Friday, 5 July 2013

Trouble in Lincolnshire leads to a battle in Rutland, 1470

Sometime in 1469 two landholders in Lincolnshire fell out over a piece of land. The dispute grew bitter as both sides refused any offer of mediation and began seeking friends and supporters among their neighbours. Whatever the rights and wrongs of the original dispute, the spreading storm had important connotations.
Sir Thomas Burgh of Gainsborough was one party to the argument. He came from an ancient and wealthy Lincolnshire family, though one that had never risen to the nobility. He himself had served as MP for Gainsborough and Sheriff of Lincolnshire. Although the Burgh family was not openly loyal to either side during the earlier bout of fighting, Sir Thomas did find favour with Edward IV in the early 1460s. When Edward rode away from the Earl of Warwick’s Middleham Castle in 1469, he made straight for Gainsborough to seek support and protection from Burgh. Sir Thomas had called out his retainers and escorted the king south while both wondered if Warwick would launch a treacherous attack. Edward therefore owed Burgh a personal favour.
The other man involved in the dispute was Richard, Lord Welles. Socially and materially, Welles was a cut above Burgh. His estates were wide and wealthy, while he himself came from a family that had been ennobled seven generations earlier. He was well connected and popular. In 1461 he had been on the Lancastrian side at the First Battle of St Albans, but he had soon convinced the Yorkists that he had acted out of loyalty to King Henry. By 1463 he was pardoned and returned to his estates. Not only was Welles a wealthy baron, he had attracted to his cause his two brothers in law, Sir Thomas of Lande and Sir Thomas Dymmock. Both these men were wealthy, and Dymmock was the Royal Champion of England. This was a largely ceremonial role, but it did involve the holder in close contact with the monarch - so Edward was again involved.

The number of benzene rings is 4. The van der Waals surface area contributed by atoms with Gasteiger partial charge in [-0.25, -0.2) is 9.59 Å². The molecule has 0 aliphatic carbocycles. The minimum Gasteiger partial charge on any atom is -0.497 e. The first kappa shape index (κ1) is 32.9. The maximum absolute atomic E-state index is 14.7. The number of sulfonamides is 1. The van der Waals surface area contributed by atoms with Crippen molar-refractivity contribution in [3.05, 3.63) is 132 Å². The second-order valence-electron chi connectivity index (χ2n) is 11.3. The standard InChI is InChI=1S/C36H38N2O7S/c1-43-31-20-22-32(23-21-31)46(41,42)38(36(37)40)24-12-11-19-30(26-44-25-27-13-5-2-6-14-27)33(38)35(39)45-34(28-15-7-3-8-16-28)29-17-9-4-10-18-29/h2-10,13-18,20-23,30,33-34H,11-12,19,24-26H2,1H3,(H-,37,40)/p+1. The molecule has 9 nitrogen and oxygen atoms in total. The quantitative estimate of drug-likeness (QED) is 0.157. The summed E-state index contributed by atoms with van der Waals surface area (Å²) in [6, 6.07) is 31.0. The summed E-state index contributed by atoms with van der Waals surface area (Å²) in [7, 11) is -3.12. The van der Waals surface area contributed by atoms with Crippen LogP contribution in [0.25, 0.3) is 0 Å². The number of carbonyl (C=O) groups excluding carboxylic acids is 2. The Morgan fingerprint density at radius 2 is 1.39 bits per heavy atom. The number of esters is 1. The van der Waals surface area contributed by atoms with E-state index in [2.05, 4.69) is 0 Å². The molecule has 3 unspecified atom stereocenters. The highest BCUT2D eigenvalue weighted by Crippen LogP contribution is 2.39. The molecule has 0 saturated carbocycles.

The dispute was to end with a savage battle fought in Rutland near Empingham.

From "The Battle of Losecoat Field" by Rupert Matthews.

Buy your copy HERE

A book dedicated to the only battle ever fought in Rutland - the Battle of Losecoat Field, a turning point in the Wars of the Roses. In 1470 the Yorkist King Edward IV was apparently secure on his throne, but unknown to him he was about to be betrayed by his own brother, George of Clarence, and the powerful nobleman Richard Earl of Warwick. The rebellion began in Lincolnshire with an uprising of discontented peasanats egged on by fugitive Lancastrians, Edward hurried north up the Great North Road with a small force unaware that he was betrayed and that he would meet his enemies near Empingham in Losecoat Field. This book follows the standard pattern set by others in the Bretwalda Battles series. The reasons for and course of the war in question are outlined, then detailed analyses of weapons, tactics and strategies are given with particular reference to this battle. The course of the battleis then followed, with comment on what there is to see at the site today. Short biographies of the commanders are also given. The aftermath of the battle, its effects and importance to the progress of the war are then described. The "Bretwalda Battles" series has been running with increasing success as ebooks for some time. Now the first books in the series are being published in print format.

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